Mr. Sears and Mr. Roebuck (2:43)
Not that long ago, Sears was the coolest store ever. One of those places where the whole family could formulate their consumer desires, complete with catalogs you could take home for coveting in private. Here’s two pieces of Sears mystique to enjoy.
The Silvertone demo (cover) is a side-length drama with an orchestral score, taking us through the warm moments when the Dudleys, with the help of their Silvertone salesman, Mr. Rogers, got a new stereo for their home. It seems that back in the day, Sears would set up a new stereo in your home—and leave it there overnight—so you could try it out. I wonder why they don’t do that anymore? I’d like to demo some 60” plasma TVs.
Most of the acting in this mini-melodrama is spot on, although teenage daughter Judy sounds like she’s been hitting the goofballs with her Beatnik friends. There’s also an intrusive ambient track when they’re talking at the Sears store. Listen closely for the guy coughing. You’ll also hear some great stereo separation and the obligatory jets passing overhead sound effect.
The second track is a radio-only 78RPM from Columbia (label) that features Dorothy Shea pining for the men she sees in the Sears catalogue. Dates unknown on both tracks, but the Dorothy Shea cut is likely from the pre-rock 1950s, since radio stations phased out 78s during the early rock years. Like all 78s, there’s surface wear, but not as bad as I’ve found on most recordings.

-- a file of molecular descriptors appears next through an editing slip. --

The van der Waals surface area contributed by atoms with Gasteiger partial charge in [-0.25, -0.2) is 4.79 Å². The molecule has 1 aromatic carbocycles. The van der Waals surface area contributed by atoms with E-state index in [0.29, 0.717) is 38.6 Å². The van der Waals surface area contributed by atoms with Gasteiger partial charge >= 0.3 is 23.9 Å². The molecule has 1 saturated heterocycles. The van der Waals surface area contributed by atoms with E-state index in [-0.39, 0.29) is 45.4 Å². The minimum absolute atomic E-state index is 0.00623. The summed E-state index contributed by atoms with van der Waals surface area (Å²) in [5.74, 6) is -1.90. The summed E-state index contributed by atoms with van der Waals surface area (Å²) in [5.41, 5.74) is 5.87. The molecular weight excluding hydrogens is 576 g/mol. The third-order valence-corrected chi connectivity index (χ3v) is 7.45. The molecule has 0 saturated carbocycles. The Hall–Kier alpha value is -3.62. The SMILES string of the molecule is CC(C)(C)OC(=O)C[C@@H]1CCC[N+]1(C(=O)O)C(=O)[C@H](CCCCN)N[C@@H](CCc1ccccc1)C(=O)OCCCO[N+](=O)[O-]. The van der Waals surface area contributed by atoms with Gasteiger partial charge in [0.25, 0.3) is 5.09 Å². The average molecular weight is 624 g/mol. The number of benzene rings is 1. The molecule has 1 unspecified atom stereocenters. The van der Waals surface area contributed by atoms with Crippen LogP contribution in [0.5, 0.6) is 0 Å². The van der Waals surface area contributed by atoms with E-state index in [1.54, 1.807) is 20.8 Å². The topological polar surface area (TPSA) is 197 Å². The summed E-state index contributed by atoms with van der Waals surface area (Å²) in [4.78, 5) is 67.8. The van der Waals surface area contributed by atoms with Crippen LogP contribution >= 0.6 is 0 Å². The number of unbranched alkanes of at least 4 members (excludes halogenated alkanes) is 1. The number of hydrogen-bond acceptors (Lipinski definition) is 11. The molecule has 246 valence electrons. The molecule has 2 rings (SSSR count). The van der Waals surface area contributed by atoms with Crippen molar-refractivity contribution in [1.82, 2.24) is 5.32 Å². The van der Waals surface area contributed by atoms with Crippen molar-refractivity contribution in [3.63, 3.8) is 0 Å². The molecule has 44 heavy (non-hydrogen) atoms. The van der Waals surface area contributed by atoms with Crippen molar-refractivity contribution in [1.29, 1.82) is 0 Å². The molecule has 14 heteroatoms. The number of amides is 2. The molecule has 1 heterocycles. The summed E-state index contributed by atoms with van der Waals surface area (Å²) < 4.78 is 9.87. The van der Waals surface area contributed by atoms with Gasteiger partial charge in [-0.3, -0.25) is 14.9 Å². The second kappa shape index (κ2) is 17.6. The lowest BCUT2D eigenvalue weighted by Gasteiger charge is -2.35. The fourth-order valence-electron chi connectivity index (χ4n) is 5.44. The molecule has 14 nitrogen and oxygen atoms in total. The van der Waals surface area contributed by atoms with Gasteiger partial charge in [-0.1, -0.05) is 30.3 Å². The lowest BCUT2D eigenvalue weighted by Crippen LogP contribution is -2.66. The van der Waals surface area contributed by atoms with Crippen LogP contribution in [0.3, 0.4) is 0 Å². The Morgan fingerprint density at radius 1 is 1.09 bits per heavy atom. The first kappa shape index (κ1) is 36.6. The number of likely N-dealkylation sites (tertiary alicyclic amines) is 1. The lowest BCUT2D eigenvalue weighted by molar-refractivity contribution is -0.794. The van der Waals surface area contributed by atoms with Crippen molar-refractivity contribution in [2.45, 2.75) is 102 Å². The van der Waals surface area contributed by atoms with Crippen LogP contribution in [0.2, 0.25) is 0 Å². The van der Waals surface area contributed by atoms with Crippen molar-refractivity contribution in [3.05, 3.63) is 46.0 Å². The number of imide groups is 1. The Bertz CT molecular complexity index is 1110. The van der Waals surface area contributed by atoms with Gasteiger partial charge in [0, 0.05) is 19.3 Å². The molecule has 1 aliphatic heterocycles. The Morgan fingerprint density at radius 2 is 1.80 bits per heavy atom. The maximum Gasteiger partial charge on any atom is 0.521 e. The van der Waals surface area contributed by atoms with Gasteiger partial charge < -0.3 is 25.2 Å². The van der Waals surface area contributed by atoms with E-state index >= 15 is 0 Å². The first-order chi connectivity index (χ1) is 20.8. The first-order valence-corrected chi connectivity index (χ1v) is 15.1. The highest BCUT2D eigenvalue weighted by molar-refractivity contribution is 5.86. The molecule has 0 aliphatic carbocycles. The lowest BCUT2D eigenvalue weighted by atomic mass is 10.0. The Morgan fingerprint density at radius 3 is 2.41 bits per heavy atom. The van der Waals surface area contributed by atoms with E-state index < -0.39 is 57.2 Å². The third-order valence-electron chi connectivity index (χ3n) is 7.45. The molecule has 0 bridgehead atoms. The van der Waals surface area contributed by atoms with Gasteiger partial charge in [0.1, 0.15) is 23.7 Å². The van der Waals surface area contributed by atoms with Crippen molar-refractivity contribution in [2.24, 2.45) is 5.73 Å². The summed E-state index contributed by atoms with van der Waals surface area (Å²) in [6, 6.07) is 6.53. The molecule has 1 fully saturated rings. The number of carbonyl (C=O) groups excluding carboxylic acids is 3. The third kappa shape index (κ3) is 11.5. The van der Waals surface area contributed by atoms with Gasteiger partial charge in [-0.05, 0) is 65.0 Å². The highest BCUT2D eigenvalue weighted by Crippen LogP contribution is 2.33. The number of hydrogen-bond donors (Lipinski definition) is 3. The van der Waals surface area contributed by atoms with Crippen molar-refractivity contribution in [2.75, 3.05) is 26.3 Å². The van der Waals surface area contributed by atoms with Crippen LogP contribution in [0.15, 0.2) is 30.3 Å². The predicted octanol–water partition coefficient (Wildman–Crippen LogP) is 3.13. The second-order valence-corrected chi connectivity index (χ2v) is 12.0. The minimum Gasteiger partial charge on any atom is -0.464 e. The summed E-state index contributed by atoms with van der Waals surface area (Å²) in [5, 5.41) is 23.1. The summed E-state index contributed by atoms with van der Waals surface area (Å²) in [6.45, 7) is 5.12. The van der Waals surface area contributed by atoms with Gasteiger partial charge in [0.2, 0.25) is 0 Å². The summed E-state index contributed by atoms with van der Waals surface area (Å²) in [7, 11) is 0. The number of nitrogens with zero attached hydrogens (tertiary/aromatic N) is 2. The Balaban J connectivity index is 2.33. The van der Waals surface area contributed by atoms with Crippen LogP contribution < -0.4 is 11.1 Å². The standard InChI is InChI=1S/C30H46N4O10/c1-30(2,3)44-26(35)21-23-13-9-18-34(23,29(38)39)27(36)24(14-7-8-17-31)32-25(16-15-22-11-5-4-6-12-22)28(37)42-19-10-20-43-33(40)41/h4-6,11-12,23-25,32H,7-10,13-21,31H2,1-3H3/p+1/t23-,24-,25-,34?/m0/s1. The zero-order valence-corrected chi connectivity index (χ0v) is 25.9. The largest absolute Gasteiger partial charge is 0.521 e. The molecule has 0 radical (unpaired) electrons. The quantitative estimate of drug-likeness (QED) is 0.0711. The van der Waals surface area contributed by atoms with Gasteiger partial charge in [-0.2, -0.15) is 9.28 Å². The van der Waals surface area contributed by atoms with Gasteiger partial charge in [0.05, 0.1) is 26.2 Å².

Stereo demos are at the top of my list when it comes to record collecting for two reasons. First, they’re a lot of fun. Second, they push the possibilities of stereo in ways that most artists neglect. Most of the blame for that falls on Phil Spector, who valued loudness over subtlety and cemented the idea of simply duplicating the sound in the left and right channels. Few artists outside of classical circles and MUZAK did much with the three-dimensional quality of stereo after that, so these albums provide a glimpse at what might have been.
Stereo demos come in four varieties. The most common are stereo samplers, which are simply compilations of tracks from full-length records. Next, and slightly more interesting, are compilations with introductory audio or brief audio between tracks. Zenith and Columbia put out a lot of these, and like stereo samplers, they’re common thrift-store finds.
Most record stores will yield at least one single-track stereo demonstration album, which has an intro, typically incorporating a lot of sound effects, followed by a collection of recycled tracks.
The Holy Grail of stereo demos is a record such as this, where one or both sides are narration and stereo demonstrations. They are the forerunners of the infomercial and a lesson in how technology was promoted before we had CES and the Web to whip us into a buying frenzy. They’re also the hardest to find. Expect to spend some time digging to turn them up, and expect to love them when you get them home.